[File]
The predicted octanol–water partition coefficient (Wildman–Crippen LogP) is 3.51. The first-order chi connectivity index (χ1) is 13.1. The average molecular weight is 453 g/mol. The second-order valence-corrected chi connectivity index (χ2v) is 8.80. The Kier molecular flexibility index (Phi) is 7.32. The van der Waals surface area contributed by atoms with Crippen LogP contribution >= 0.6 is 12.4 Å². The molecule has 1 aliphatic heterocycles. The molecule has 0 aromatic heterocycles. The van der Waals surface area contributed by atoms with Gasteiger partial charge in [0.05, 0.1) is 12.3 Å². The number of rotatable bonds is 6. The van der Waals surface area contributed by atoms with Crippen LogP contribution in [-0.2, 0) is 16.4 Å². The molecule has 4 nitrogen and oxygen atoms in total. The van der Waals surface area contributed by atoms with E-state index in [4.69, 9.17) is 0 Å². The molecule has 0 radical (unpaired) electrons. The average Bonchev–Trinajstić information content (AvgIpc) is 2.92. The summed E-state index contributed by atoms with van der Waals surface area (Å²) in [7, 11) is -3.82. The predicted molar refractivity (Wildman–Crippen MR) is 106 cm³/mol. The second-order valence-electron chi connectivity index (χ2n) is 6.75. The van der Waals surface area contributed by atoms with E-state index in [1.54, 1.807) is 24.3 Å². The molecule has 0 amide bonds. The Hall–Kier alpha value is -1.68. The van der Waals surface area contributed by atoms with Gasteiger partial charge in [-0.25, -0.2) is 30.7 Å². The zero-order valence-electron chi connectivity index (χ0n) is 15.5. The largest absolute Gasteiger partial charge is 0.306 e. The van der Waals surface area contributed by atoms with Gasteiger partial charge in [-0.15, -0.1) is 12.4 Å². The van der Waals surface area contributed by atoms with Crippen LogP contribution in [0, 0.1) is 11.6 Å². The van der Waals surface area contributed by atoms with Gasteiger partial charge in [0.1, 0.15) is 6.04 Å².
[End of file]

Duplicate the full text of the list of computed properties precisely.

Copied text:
The predicted octanol–water partition coefficient (Wildman–Crippen LogP) is 3.51. The first-order chi connectivity index (χ1) is 13.1. The average molecular weight is 453 g/mol. The second-order valence-corrected chi connectivity index (χ2v) is 8.80. The Kier molecular flexibility index (Phi) is 7.32. The van der Waals surface area contributed by atoms with Crippen LogP contribution >= 0.6 is 12.4 Å². The molecule has 1 aliphatic heterocycles. The molecule has 0 aromatic heterocycles. The van der Waals surface area contributed by atoms with Gasteiger partial charge in [0.05, 0.1) is 12.3 Å². The number of rotatable bonds is 6. The van der Waals surface area contributed by atoms with Crippen LogP contribution in [-0.2, 0) is 16.4 Å². The molecule has 4 nitrogen and oxygen atoms in total. The van der Waals surface area contributed by atoms with E-state index in [4.69, 9.17) is 0 Å². The molecule has 0 radical (unpaired) electrons. The average Bonchev–Trinajstić information content (AvgIpc) is 2.92. The summed E-state index contributed by atoms with van der Waals surface area (Å²) in [7, 11) is -3.82. The predicted molar refractivity (Wildman–Crippen MR) is 106 cm³/mol. The second-order valence-electron chi connectivity index (χ2n) is 6.75. The van der Waals surface area contributed by atoms with E-state index in [1.54, 1.807) is 24.3 Å². The molecule has 0 amide bonds. The Hall–Kier alpha value is -1.68. The van der Waals surface area contributed by atoms with Gasteiger partial charge in [-0.25, -0.2) is 30.7 Å². The zero-order valence-electron chi connectivity index (χ0n) is 15.5. The largest absolute Gasteiger partial charge is 0.306 e. The van der Waals surface area contributed by atoms with Gasteiger partial charge in [-0.15, -0.1) is 12.4 Å². The van der Waals surface area contributed by atoms with Crippen LogP contribution in [0, 0.1) is 11.6 Å². The van der Waals surface area contributed by atoms with Gasteiger partial charge in [0.1, 0.15) is 6.04 Å².